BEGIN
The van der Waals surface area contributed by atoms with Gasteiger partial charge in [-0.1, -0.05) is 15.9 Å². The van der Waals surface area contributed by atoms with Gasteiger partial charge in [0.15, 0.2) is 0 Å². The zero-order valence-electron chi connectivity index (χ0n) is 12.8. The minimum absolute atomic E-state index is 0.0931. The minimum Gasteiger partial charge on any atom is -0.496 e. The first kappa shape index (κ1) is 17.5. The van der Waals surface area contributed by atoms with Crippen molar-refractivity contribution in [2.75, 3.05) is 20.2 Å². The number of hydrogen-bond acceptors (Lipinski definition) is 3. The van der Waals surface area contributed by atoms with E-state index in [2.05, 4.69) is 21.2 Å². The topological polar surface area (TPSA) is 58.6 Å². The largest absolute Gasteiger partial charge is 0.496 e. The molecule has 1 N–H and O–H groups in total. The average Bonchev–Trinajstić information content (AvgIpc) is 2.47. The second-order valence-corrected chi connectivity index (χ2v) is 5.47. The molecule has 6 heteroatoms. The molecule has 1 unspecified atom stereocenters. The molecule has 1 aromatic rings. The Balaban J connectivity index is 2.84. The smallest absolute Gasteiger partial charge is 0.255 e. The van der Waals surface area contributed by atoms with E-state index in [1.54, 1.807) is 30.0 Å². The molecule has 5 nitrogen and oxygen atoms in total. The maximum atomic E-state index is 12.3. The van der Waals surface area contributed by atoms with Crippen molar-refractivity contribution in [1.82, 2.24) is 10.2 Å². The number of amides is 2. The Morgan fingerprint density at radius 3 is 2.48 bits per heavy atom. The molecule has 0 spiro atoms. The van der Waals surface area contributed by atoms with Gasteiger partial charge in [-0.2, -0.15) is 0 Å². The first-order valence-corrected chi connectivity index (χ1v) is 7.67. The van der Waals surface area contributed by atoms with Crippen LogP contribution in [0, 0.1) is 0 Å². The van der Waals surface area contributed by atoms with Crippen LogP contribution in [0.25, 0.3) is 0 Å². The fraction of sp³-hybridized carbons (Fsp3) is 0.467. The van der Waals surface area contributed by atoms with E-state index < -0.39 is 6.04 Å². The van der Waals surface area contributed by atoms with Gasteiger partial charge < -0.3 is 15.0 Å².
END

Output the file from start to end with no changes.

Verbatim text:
The van der Waals surface area contributed by atoms with Gasteiger partial charge in [-0.1, -0.05) is 15.9 Å². The van der Waals surface area contributed by atoms with Gasteiger partial charge in [0.15, 0.2) is 0 Å². The zero-order valence-electron chi connectivity index (χ0n) is 12.8. The minimum absolute atomic E-state index is 0.0931. The minimum Gasteiger partial charge on any atom is -0.496 e. The first kappa shape index (κ1) is 17.5. The van der Waals surface area contributed by atoms with Crippen molar-refractivity contribution in [2.75, 3.05) is 20.2 Å². The number of hydrogen-bond acceptors (Lipinski definition) is 3. The van der Waals surface area contributed by atoms with E-state index in [2.05, 4.69) is 21.2 Å². The topological polar surface area (TPSA) is 58.6 Å². The largest absolute Gasteiger partial charge is 0.496 e. The molecule has 1 N–H and O–H groups in total. The average Bonchev–Trinajstić information content (AvgIpc) is 2.47. The second-order valence-corrected chi connectivity index (χ2v) is 5.47. The molecule has 6 heteroatoms. The molecule has 1 unspecified atom stereocenters. The molecule has 1 aromatic rings. The Balaban J connectivity index is 2.84. The smallest absolute Gasteiger partial charge is 0.255 e. The van der Waals surface area contributed by atoms with E-state index in [1.54, 1.807) is 30.0 Å². The molecule has 5 nitrogen and oxygen atoms in total. The maximum atomic E-state index is 12.3. The van der Waals surface area contributed by atoms with Crippen molar-refractivity contribution in [1.82, 2.24) is 10.2 Å². The number of amides is 2. The Morgan fingerprint density at radius 3 is 2.48 bits per heavy atom. The molecule has 0 spiro atoms. The van der Waals surface area contributed by atoms with Gasteiger partial charge in [-0.2, -0.15) is 0 Å². The first-order valence-corrected chi connectivity index (χ1v) is 7.67. The van der Waals surface area contributed by atoms with Crippen LogP contribution in [0, 0.1) is 0 Å². The van der Waals surface area contributed by atoms with Crippen LogP contribution in [0.25, 0.3) is 0 Å². The fraction of sp³-hybridized carbons (Fsp3) is 0.467. The van der Waals surface area contributed by atoms with E-state index < -0.39 is 6.04 Å². The van der Waals surface area contributed by atoms with Gasteiger partial charge < -0.3 is 15.0 Å².